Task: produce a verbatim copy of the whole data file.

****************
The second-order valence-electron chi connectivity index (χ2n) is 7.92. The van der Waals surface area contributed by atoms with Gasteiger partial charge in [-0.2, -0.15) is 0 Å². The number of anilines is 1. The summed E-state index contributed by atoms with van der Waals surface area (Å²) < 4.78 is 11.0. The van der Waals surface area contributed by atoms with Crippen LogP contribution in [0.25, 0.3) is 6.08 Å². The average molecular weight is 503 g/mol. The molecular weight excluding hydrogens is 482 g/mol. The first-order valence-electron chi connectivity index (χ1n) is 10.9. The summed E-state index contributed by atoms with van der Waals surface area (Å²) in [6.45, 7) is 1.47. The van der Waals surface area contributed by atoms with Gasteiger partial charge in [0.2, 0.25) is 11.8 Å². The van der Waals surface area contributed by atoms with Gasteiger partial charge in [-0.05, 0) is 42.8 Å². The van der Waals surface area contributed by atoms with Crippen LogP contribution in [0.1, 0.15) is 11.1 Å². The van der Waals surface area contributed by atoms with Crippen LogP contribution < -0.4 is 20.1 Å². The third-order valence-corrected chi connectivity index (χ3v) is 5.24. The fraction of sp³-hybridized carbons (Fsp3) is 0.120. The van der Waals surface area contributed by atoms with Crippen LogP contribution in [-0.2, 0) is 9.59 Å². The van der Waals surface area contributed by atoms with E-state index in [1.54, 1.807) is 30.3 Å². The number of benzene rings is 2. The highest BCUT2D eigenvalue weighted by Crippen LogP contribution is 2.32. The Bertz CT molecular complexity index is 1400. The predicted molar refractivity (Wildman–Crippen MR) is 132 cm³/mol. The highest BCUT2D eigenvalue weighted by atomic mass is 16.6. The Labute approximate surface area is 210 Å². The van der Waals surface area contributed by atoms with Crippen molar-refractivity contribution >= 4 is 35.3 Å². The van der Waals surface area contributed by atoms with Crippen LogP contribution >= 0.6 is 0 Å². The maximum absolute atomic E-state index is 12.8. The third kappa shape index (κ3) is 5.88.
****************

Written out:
The second-order valence-electron chi connectivity index (χ2n) is 7.92. The van der Waals surface area contributed by atoms with Gasteiger partial charge in [-0.2, -0.15) is 0 Å². The number of anilines is 1. The summed E-state index contributed by atoms with van der Waals surface area (Å²) < 4.78 is 11.0. The van der Waals surface area contributed by atoms with Crippen LogP contribution in [0.25, 0.3) is 6.08 Å². The average molecular weight is 503 g/mol. The molecular weight excluding hydrogens is 482 g/mol. The first-order valence-electron chi connectivity index (χ1n) is 10.9. The summed E-state index contributed by atoms with van der Waals surface area (Å²) in [6.45, 7) is 1.47. The van der Waals surface area contributed by atoms with Gasteiger partial charge in [0.2, 0.25) is 11.8 Å². The van der Waals surface area contributed by atoms with Gasteiger partial charge in [-0.05, 0) is 42.8 Å². The van der Waals surface area contributed by atoms with Crippen LogP contribution in [0.1, 0.15) is 11.1 Å². The van der Waals surface area contributed by atoms with Crippen LogP contribution < -0.4 is 20.1 Å². The third-order valence-corrected chi connectivity index (χ3v) is 5.24. The fraction of sp³-hybridized carbons (Fsp3) is 0.120. The van der Waals surface area contributed by atoms with Crippen LogP contribution in [-0.2, 0) is 9.59 Å². The van der Waals surface area contributed by atoms with E-state index in [1.54, 1.807) is 30.3 Å². The number of benzene rings is 2. The highest BCUT2D eigenvalue weighted by Crippen LogP contribution is 2.32. The Bertz CT molecular complexity index is 1400. The predicted molar refractivity (Wildman–Crippen MR) is 132 cm³/mol. The highest BCUT2D eigenvalue weighted by atomic mass is 16.6. The Labute approximate surface area is 210 Å². The van der Waals surface area contributed by atoms with Crippen molar-refractivity contribution >= 4 is 35.3 Å². The van der Waals surface area contributed by atoms with Crippen LogP contribution >= 0.6 is 0 Å². The maximum absolute atomic E-state index is 12.8. The third kappa shape index (κ3) is 5.88.